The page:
McMahon's Mill (Maryland)

Today, Polly #5 joined in a hike with members of the C&O Canal Association. The group began the six mile round trip at McMahon’s Mill and stopped at the Opequon Junction campsite for lunch before returning.

Polly was especially interested in the park service’s project to rebuild the washed out section of the towpath in the Big Slackwater area. Presently, there is a five mile detour on dangerous roads that hikers and bikers take to get around the impassable banks of the Potomac River.

Along the way, Polly made numerous friends and even met a woman who recognized her from an article in the Martinsburg Journal. Polly wants to see as much of the world as she possibly can, but she also realizes that there are numerous wonders in her own neighborhood.

McMahon’s Mill is a beautiful place, and the upstream section of the towpath abounds with caves, wildlife, and a wonderful view of the river. She says she wants to jump in the Potomac for a swim when the water warms up, but that’s what you’d expect from an adventurous travel frog!

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3 Responses to “
McMahon’s Mill

  1. What would you say is your favorite part of the canal. Is it pretty much the same or are there areas that are prettier and more interesting?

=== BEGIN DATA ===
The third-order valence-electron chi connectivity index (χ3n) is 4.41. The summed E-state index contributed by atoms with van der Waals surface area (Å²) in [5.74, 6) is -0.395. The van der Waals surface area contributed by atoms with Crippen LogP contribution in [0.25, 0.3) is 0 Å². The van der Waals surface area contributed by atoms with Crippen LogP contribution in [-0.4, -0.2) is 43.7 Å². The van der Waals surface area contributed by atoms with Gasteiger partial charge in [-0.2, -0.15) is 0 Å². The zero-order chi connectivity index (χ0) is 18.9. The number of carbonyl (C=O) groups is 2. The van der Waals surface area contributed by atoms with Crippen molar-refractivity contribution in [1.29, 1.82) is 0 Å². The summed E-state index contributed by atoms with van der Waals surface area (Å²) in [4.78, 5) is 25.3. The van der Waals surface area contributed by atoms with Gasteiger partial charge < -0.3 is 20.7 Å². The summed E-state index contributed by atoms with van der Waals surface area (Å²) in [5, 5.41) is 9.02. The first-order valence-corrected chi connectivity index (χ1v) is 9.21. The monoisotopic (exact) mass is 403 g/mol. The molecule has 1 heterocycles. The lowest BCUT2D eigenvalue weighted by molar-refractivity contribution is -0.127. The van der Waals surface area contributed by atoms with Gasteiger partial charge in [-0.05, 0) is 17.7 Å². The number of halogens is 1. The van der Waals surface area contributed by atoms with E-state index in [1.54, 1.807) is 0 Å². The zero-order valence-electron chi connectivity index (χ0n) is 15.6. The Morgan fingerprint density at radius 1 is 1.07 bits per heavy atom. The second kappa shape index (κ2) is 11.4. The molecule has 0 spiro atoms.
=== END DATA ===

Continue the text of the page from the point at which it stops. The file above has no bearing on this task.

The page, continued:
2. Jared,

    We rode the entire C&O last summer, and to a certain extent, it’s just mile after mile of bike trail. However, there are a few places that stand out.

    The Paw Paw Tunnel is an engineering wonder, as are all eleven aqueducts. Great Falls (near DC) is a huge rapids that is often run by kayakers, and it’s a short walk from the canal.

    There are also numerous species of wildlife that are seen in the park–deer, bear, squirrels, rabbits, raccoons, and an uncountable variety of birds. Some parts of the C&O are miles from the nearest town, and it’s really hard to tell just what is going to cross the path at any moment.

    If fishing is your thing, strap a pole on your bike and try out Big Pool, Little Pool, Sideling Hill Creek, or the Potomac. All of them are good places to fish.

    In all, there is a whole lot of nature and history along the canal, but here are some of my favorites…

    Paw Paw Tunnel
    Monocacy Aqueduct
    Harpers Ferry (on the WV side)
    Hancock (good places to eat and a bike shop)
    White’s Ferry (cars are ferried across the river on a boat!)
    Great Falls
    Georgetown (DC)

    Remember, the C&O is 184 miles long, and parts are really remote, while some of it is in metropolitan areas. There is a little bit of something for everybody.

  3. 184 1/2 miles! Right? 🙂